In his pioneering work, Albert Bandura characterised self-efficacy as the individual’s belief in his capacity to execute behaviours necessary to produce specific performance attainments. It reflects confidence in the ability to exert control over one’s own motivation, behaviour, and social environment. As teachers, this is an important element of human behaviour that can be harnessed to optimise students’ learning experience.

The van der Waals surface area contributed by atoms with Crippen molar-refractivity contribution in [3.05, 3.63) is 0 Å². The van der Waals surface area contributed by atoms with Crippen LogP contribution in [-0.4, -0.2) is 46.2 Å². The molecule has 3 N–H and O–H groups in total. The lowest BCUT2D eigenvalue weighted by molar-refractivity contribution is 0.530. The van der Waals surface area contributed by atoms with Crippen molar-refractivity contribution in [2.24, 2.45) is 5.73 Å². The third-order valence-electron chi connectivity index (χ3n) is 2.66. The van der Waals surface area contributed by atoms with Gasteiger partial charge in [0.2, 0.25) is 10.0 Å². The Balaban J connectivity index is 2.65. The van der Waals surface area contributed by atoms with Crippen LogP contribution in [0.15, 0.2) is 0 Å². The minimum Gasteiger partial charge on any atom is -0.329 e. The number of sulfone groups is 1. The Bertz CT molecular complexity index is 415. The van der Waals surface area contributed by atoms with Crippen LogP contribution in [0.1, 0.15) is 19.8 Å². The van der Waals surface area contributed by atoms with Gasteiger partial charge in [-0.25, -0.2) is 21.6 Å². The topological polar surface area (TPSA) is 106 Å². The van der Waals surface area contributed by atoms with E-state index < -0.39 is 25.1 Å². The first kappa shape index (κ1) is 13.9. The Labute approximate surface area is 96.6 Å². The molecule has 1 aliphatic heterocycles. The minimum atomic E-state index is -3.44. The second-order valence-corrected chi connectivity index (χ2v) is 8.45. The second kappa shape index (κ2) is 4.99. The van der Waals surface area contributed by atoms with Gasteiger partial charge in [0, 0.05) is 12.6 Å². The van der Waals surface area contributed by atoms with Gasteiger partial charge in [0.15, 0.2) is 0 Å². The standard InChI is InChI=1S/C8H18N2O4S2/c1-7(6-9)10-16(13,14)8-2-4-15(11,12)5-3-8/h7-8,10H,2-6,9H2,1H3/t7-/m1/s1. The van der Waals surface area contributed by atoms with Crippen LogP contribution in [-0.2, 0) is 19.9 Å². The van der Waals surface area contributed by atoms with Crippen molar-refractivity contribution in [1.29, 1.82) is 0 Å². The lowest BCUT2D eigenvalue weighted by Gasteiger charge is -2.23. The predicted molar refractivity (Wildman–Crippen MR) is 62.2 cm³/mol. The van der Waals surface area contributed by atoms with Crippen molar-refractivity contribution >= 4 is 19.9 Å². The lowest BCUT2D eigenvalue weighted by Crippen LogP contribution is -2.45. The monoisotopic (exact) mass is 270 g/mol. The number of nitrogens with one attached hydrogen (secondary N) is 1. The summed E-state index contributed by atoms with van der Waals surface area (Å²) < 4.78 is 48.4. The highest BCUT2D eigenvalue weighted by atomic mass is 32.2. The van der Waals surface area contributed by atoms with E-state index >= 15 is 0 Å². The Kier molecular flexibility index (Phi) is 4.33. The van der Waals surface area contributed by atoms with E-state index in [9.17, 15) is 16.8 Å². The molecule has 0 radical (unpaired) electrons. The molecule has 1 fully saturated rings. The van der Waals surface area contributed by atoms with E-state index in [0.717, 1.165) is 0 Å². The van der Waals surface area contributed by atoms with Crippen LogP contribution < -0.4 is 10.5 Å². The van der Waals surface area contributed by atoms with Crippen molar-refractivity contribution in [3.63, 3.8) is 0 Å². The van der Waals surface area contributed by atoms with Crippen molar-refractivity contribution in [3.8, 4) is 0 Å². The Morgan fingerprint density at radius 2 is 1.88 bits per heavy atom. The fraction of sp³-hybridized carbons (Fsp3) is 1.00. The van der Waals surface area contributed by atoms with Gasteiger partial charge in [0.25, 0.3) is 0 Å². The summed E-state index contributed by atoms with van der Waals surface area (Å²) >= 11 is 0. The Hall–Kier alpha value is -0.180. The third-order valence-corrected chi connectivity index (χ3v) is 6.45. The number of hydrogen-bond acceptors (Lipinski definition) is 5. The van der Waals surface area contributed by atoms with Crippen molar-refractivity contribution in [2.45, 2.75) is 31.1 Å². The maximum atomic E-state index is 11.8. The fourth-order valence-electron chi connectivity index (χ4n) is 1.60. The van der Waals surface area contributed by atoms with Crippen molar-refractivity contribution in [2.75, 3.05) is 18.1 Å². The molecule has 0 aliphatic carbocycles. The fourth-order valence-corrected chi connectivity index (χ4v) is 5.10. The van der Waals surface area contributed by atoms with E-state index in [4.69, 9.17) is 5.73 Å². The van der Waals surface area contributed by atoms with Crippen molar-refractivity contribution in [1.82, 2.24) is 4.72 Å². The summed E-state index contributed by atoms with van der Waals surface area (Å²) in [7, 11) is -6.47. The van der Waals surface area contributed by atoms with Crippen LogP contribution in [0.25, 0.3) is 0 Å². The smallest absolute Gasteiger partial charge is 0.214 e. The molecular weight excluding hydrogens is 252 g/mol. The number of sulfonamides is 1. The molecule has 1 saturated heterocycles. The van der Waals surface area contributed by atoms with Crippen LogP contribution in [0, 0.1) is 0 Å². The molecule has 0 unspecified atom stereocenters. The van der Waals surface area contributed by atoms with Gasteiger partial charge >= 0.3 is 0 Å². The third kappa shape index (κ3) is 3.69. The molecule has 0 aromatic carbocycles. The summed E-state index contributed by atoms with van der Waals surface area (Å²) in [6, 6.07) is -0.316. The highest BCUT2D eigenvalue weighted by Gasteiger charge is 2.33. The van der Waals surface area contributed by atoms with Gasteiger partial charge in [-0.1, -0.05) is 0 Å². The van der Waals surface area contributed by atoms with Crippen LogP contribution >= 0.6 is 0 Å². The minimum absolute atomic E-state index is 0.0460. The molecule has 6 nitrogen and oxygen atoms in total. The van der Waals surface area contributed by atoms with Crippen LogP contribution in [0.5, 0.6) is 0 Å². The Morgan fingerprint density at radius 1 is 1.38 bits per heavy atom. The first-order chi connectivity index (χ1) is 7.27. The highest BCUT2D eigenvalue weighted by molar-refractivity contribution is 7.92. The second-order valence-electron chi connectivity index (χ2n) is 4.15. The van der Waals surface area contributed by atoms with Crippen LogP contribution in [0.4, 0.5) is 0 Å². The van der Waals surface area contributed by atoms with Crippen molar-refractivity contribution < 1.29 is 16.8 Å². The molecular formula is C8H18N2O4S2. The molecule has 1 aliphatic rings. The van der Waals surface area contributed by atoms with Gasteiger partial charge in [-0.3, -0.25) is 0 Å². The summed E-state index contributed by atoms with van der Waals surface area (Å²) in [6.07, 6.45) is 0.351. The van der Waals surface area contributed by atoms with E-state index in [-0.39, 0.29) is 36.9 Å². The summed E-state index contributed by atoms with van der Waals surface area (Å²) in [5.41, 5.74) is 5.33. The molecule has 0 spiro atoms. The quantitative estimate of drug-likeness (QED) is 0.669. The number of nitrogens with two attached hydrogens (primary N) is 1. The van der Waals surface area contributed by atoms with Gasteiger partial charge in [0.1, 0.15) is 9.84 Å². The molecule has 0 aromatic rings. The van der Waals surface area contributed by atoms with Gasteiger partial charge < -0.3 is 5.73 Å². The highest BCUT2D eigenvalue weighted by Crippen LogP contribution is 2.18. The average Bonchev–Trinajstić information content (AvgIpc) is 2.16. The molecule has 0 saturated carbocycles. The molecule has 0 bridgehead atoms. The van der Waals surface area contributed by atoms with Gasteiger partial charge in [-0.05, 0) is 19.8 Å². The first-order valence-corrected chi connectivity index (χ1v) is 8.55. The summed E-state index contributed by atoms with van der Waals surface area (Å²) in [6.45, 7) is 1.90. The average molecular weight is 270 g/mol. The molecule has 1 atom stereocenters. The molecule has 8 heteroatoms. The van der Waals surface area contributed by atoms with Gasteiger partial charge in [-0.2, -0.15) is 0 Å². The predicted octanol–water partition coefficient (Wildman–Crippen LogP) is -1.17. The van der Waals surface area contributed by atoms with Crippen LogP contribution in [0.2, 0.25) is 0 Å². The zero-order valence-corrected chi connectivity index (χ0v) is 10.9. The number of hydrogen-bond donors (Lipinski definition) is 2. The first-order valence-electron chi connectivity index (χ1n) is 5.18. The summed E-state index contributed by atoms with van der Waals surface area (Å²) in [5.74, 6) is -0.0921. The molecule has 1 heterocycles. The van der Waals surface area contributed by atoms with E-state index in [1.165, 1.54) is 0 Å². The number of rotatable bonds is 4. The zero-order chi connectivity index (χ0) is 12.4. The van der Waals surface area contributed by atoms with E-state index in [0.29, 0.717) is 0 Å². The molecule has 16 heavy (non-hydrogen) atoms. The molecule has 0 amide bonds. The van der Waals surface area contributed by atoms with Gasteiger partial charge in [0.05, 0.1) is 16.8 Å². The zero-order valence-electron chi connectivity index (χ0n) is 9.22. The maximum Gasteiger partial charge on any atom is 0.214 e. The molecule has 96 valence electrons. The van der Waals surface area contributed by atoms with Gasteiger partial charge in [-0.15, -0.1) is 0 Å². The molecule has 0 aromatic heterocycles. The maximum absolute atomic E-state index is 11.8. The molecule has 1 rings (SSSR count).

A host of research has already demonstrated that self-efficacy appears to be an important variable because it impacts students’ motivation and learning. But what are the factors that teachers should bear in mind to ensure that self-efficacy flourishes in the classroom?